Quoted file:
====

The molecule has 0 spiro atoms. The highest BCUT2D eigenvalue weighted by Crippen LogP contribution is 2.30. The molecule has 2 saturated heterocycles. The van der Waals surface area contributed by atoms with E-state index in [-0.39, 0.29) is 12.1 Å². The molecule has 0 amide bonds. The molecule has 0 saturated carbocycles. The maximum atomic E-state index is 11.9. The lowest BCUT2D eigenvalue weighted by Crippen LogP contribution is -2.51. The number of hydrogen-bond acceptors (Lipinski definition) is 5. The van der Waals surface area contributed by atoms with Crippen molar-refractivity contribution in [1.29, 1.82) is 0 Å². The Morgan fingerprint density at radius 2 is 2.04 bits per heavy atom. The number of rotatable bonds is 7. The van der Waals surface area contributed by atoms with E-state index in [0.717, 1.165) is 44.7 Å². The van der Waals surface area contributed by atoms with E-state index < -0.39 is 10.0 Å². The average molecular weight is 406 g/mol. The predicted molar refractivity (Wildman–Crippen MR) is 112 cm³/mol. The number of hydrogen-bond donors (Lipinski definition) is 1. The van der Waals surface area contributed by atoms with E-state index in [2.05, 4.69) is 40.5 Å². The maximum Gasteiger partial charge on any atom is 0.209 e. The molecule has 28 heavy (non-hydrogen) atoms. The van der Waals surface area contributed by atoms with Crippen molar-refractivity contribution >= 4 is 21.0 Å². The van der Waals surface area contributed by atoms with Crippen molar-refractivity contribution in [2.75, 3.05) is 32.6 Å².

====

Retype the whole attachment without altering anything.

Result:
The molecule has 0 spiro atoms. The highest BCUT2D eigenvalue weighted by Crippen LogP contribution is 2.30. The molecule has 2 saturated heterocycles. The van der Waals surface area contributed by atoms with E-state index in [-0.39, 0.29) is 12.1 Å². The molecule has 0 amide bonds. The molecule has 0 saturated carbocycles. The maximum atomic E-state index is 11.9. The lowest BCUT2D eigenvalue weighted by Crippen LogP contribution is -2.51. The number of hydrogen-bond acceptors (Lipinski definition) is 5. The van der Waals surface area contributed by atoms with Crippen molar-refractivity contribution in [1.29, 1.82) is 0 Å². The Morgan fingerprint density at radius 2 is 2.04 bits per heavy atom. The number of rotatable bonds is 7. The van der Waals surface area contributed by atoms with E-state index in [0.717, 1.165) is 44.7 Å². The van der Waals surface area contributed by atoms with E-state index < -0.39 is 10.0 Å². The average molecular weight is 406 g/mol. The predicted molar refractivity (Wildman–Crippen MR) is 112 cm³/mol. The number of hydrogen-bond donors (Lipinski definition) is 1. The van der Waals surface area contributed by atoms with E-state index in [2.05, 4.69) is 40.5 Å². The maximum Gasteiger partial charge on any atom is 0.209 e. The molecule has 28 heavy (non-hydrogen) atoms. The van der Waals surface area contributed by atoms with Crippen molar-refractivity contribution >= 4 is 21.0 Å². The van der Waals surface area contributed by atoms with Crippen molar-refractivity contribution in [2.75, 3.05) is 32.6 Å².